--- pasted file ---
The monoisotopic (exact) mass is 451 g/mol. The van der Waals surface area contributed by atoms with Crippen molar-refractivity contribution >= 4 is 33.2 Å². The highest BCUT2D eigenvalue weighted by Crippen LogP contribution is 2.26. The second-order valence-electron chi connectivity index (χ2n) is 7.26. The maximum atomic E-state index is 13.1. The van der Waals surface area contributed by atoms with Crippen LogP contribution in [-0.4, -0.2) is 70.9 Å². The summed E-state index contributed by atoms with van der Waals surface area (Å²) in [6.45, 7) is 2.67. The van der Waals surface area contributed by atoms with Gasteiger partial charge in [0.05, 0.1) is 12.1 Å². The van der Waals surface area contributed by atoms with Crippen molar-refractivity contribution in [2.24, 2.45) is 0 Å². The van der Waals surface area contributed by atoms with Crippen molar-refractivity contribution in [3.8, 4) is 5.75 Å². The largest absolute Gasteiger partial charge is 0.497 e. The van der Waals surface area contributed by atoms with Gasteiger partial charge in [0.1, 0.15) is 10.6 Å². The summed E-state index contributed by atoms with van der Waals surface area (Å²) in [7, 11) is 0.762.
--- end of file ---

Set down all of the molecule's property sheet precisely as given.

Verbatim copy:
The monoisotopic (exact) mass is 451 g/mol. The van der Waals surface area contributed by atoms with Crippen molar-refractivity contribution >= 4 is 33.2 Å². The highest BCUT2D eigenvalue weighted by Crippen LogP contribution is 2.26. The second-order valence-electron chi connectivity index (χ2n) is 7.26. The maximum atomic E-state index is 13.1. The van der Waals surface area contributed by atoms with Crippen LogP contribution in [-0.4, -0.2) is 70.9 Å². The summed E-state index contributed by atoms with van der Waals surface area (Å²) in [6.45, 7) is 2.67. The van der Waals surface area contributed by atoms with Gasteiger partial charge in [0.05, 0.1) is 12.1 Å². The van der Waals surface area contributed by atoms with Crippen molar-refractivity contribution in [2.24, 2.45) is 0 Å². The van der Waals surface area contributed by atoms with Crippen molar-refractivity contribution in [3.8, 4) is 5.75 Å². The largest absolute Gasteiger partial charge is 0.497 e. The van der Waals surface area contributed by atoms with Gasteiger partial charge in [0.1, 0.15) is 10.6 Å². The summed E-state index contributed by atoms with van der Waals surface area (Å²) in [7, 11) is 0.762.